My Fixation With Feet

My fixation and fascination with feet started with several years ago when I began studying ballet from an incredible woman, Jayne Persch. She is a teacher with an impressive background and a passion for life-long learning. However, I didn’t get her fixation with feet. And toes.

At the beginning of every class, not only did she have us exercise our toes, she had us play with them! Ewe! I didn’t want to touch my feet, or my toes. What did that have to do with ballet class?

Pretty much everything, as well as general health and well-being. When your feet hurt, everything hurts. But not only that, it interferes with your ability to feel the floor, stand your ground (so to speak),and messes with your balance, posture, and overall health as well.

Here are a few fun facts about feet.

1). Nearly a quarter of all the bones in our body are in our feet, which allows for the remarkable range of movement and flexibility of our feet. (Then why do they sometimes feel like blocks of wood?)

2). Feet function best when the heel and the front of the foot are at the same level. The toes have to be able to freely flex, extend, and spread. I guess that explains the following fun fact. Which is…

3). Women are 4 times more likely than men to experience foot problems in their lifetime. High heels, anyone?

4). There are a myriad of foot deformities and conditions that can cause pain, dysfunction, and make you miserable. Often times, painful injections or surgery are the only options offered. But it doesn’t have to be that way, and I have proof.

Because after my initial resistance, working my feet began to make sense. I did the exercises. I massaged my feet. I even (ack!) massaged my toes and between my toes. I used tea tree oil to help break up the calcium deposits that were interfering with my circulation.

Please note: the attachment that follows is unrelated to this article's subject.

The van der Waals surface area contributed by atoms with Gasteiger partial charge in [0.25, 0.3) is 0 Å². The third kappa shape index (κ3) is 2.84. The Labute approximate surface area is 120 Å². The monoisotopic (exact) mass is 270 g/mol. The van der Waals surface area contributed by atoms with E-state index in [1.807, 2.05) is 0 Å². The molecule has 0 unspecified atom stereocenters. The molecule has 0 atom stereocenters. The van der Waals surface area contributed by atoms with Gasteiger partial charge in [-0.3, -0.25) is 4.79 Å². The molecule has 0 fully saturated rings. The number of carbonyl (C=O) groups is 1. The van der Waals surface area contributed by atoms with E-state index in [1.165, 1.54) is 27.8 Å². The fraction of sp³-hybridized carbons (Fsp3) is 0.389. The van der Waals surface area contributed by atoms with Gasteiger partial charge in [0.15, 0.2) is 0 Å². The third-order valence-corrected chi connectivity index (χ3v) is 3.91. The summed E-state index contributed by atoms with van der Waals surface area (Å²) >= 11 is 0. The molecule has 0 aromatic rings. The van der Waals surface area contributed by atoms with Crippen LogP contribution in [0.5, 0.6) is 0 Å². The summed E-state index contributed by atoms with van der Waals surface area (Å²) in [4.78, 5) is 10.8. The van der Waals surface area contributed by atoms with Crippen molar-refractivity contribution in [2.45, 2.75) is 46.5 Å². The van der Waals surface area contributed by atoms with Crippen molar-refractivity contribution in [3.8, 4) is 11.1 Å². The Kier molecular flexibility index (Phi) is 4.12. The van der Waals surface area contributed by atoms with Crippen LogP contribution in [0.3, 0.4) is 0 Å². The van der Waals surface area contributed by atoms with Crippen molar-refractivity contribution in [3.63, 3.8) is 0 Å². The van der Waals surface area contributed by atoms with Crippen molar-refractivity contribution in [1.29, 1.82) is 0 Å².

My feet became softer, more supple, and more flexible. They contacted the ground more like cat paws rather than blocks of wood. My bunions got smaller, my toes re-aligned, my crossover toe magically self-corrected, my Morton’s neuroma disappeared. All without surgery.

Although it creeps me out a little to post my feet for all the world to see, here are the results. It took time and dedication, but it was well worth it.

 

I know everyone doesn’t have access to someone as brilliant as my teacher, so I would like to share some resources that I have found to help you change your feet and rock your world if you choose to do so.

The first is a book titled “Whole Body Barefoot” by Katy Bowman. She describes the biomechanics of the feet, toes, ankles and lower legs in a very clear way that’s easy to understand. And she’s funny. Who knew feet could be funny? She also includes techniques for stretching, exercising, and massaging your feet.

Here’s a great article I found that has video to support the information. Click here.

However, the model demonstrates the exercises too fast. They need to be done slowly, meticulously, and with thoughtful awareness to allow for the changes to occur. In the second video, she rolls to the outside surface of her feet as she splays her toes. That actually weakens the ankle joint as well as the inner thigh muscles which are crucial to stabilizing your knee, hip, and pelvic floor muscles.

If you have any questions, feel free to contact me. Yes, it’s that important. Everybody deserves (and can have) healthy, flexible feet. Here’s to your health!